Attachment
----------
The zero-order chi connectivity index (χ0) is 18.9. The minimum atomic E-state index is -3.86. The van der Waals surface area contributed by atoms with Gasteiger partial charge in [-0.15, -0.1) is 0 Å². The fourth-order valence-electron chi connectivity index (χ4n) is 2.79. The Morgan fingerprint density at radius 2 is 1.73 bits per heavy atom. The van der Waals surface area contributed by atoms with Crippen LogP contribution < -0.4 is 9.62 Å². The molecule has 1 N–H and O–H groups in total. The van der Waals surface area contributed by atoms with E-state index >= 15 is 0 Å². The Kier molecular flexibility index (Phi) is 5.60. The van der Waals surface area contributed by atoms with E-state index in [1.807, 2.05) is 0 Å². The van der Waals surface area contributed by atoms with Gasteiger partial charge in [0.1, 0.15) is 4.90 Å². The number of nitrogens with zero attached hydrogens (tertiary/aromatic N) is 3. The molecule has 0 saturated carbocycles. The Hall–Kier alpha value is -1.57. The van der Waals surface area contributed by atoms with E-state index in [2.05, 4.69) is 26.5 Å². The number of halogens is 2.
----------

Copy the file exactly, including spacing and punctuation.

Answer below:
The zero-order chi connectivity index (χ0) is 18.9. The minimum atomic E-state index is -3.86. The van der Waals surface area contributed by atoms with Gasteiger partial charge in [-0.15, -0.1) is 0 Å². The fourth-order valence-electron chi connectivity index (χ4n) is 2.79. The Morgan fingerprint density at radius 2 is 1.73 bits per heavy atom. The van der Waals surface area contributed by atoms with Crippen LogP contribution < -0.4 is 9.62 Å². The molecule has 1 N–H and O–H groups in total. The van der Waals surface area contributed by atoms with E-state index >= 15 is 0 Å². The Kier molecular flexibility index (Phi) is 5.60. The van der Waals surface area contributed by atoms with E-state index in [1.807, 2.05) is 0 Å². The van der Waals surface area contributed by atoms with Gasteiger partial charge in [0.1, 0.15) is 4.90 Å². The number of nitrogens with zero attached hydrogens (tertiary/aromatic N) is 3. The molecule has 0 saturated carbocycles. The Hall–Kier alpha value is -1.57. The van der Waals surface area contributed by atoms with E-state index in [2.05, 4.69) is 26.5 Å². The number of halogens is 2.